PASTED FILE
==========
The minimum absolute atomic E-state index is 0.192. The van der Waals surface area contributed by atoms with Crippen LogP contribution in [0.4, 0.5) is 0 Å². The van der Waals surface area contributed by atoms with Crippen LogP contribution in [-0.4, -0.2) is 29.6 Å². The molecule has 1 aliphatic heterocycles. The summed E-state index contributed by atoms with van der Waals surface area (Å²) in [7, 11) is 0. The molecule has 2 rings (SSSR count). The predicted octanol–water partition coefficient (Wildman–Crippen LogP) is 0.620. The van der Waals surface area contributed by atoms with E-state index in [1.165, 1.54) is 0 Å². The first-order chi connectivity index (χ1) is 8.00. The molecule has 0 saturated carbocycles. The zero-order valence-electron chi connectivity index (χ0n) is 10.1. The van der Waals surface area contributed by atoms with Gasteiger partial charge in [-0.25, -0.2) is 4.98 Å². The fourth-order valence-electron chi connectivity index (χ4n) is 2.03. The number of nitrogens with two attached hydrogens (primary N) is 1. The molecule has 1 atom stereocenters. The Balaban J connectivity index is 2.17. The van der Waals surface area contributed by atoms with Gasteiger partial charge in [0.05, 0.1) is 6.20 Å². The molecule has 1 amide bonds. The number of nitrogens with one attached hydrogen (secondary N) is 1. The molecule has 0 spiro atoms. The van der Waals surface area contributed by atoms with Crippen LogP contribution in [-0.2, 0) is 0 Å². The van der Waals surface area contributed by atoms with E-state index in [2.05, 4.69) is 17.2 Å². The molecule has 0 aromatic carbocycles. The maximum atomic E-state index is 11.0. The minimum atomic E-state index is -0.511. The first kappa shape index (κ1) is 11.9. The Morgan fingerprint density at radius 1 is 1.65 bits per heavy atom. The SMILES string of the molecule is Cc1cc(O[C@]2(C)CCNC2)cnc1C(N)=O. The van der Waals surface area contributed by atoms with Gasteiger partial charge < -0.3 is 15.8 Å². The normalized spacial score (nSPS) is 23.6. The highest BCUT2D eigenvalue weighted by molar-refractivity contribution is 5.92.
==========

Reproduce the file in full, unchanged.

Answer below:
The minimum absolute atomic E-state index is 0.192. The van der Waals surface area contributed by atoms with Crippen LogP contribution in [0.4, 0.5) is 0 Å². The van der Waals surface area contributed by atoms with Crippen LogP contribution in [-0.4, -0.2) is 29.6 Å². The molecule has 1 aliphatic heterocycles. The summed E-state index contributed by atoms with van der Waals surface area (Å²) in [7, 11) is 0. The molecule has 2 rings (SSSR count). The predicted octanol–water partition coefficient (Wildman–Crippen LogP) is 0.620. The van der Waals surface area contributed by atoms with E-state index in [1.165, 1.54) is 0 Å². The first-order chi connectivity index (χ1) is 8.00. The molecule has 0 saturated carbocycles. The zero-order valence-electron chi connectivity index (χ0n) is 10.1. The van der Waals surface area contributed by atoms with Gasteiger partial charge in [-0.25, -0.2) is 4.98 Å². The fourth-order valence-electron chi connectivity index (χ4n) is 2.03. The number of nitrogens with two attached hydrogens (primary N) is 1. The molecule has 1 atom stereocenters. The Balaban J connectivity index is 2.17. The van der Waals surface area contributed by atoms with Gasteiger partial charge in [0.05, 0.1) is 6.20 Å². The molecule has 1 amide bonds. The number of nitrogens with one attached hydrogen (secondary N) is 1. The molecule has 0 spiro atoms. The van der Waals surface area contributed by atoms with Crippen LogP contribution in [-0.2, 0) is 0 Å². The van der Waals surface area contributed by atoms with E-state index in [2.05, 4.69) is 17.2 Å². The molecule has 0 aromatic carbocycles. The maximum atomic E-state index is 11.0. The minimum atomic E-state index is -0.511. The first kappa shape index (κ1) is 11.9. The Morgan fingerprint density at radius 1 is 1.65 bits per heavy atom. The SMILES string of the molecule is Cc1cc(O[C@]2(C)CCNC2)cnc1C(N)=O. The van der Waals surface area contributed by atoms with Gasteiger partial charge < -0.3 is 15.8 Å². The normalized spacial score (nSPS) is 23.6. The highest BCUT2D eigenvalue weighted by molar-refractivity contribution is 5.92.